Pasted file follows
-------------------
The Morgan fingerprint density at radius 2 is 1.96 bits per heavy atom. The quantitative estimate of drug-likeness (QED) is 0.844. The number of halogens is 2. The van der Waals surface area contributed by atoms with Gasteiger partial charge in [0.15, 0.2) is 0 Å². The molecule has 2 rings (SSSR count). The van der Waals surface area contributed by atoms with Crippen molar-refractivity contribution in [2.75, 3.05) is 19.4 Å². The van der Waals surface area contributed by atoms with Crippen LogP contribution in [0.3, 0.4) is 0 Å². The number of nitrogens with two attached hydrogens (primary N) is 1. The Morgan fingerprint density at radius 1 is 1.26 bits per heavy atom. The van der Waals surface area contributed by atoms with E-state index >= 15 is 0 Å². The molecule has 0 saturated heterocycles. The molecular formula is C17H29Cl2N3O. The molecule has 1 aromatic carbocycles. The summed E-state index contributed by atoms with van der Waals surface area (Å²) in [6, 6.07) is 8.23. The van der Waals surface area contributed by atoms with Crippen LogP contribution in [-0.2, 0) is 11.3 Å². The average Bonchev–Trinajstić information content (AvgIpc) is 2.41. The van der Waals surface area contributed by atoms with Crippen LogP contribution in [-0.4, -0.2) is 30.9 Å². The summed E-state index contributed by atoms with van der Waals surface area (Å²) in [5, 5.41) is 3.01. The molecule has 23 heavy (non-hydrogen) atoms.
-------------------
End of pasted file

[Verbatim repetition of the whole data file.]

The Morgan fingerprint density at radius 2 is 1.96 bits per heavy atom. The quantitative estimate of drug-likeness (QED) is 0.844. The number of halogens is 2. The van der Waals surface area contributed by atoms with Gasteiger partial charge in [0.15, 0.2) is 0 Å². The molecule has 2 rings (SSSR count). The van der Waals surface area contributed by atoms with Crippen molar-refractivity contribution in [2.75, 3.05) is 19.4 Å². The van der Waals surface area contributed by atoms with Crippen LogP contribution in [0.3, 0.4) is 0 Å². The number of nitrogens with two attached hydrogens (primary N) is 1. The Morgan fingerprint density at radius 1 is 1.26 bits per heavy atom. The van der Waals surface area contributed by atoms with E-state index >= 15 is 0 Å². The molecule has 0 saturated heterocycles. The molecular formula is C17H29Cl2N3O. The molecule has 1 aromatic carbocycles. The summed E-state index contributed by atoms with van der Waals surface area (Å²) in [6, 6.07) is 8.23. The van der Waals surface area contributed by atoms with Crippen LogP contribution in [-0.2, 0) is 11.3 Å². The average Bonchev–Trinajstić information content (AvgIpc) is 2.41. The van der Waals surface area contributed by atoms with Crippen LogP contribution in [-0.4, -0.2) is 30.9 Å². The summed E-state index contributed by atoms with van der Waals surface area (Å²) in [5, 5.41) is 3.01. The molecule has 23 heavy (non-hydrogen) atoms.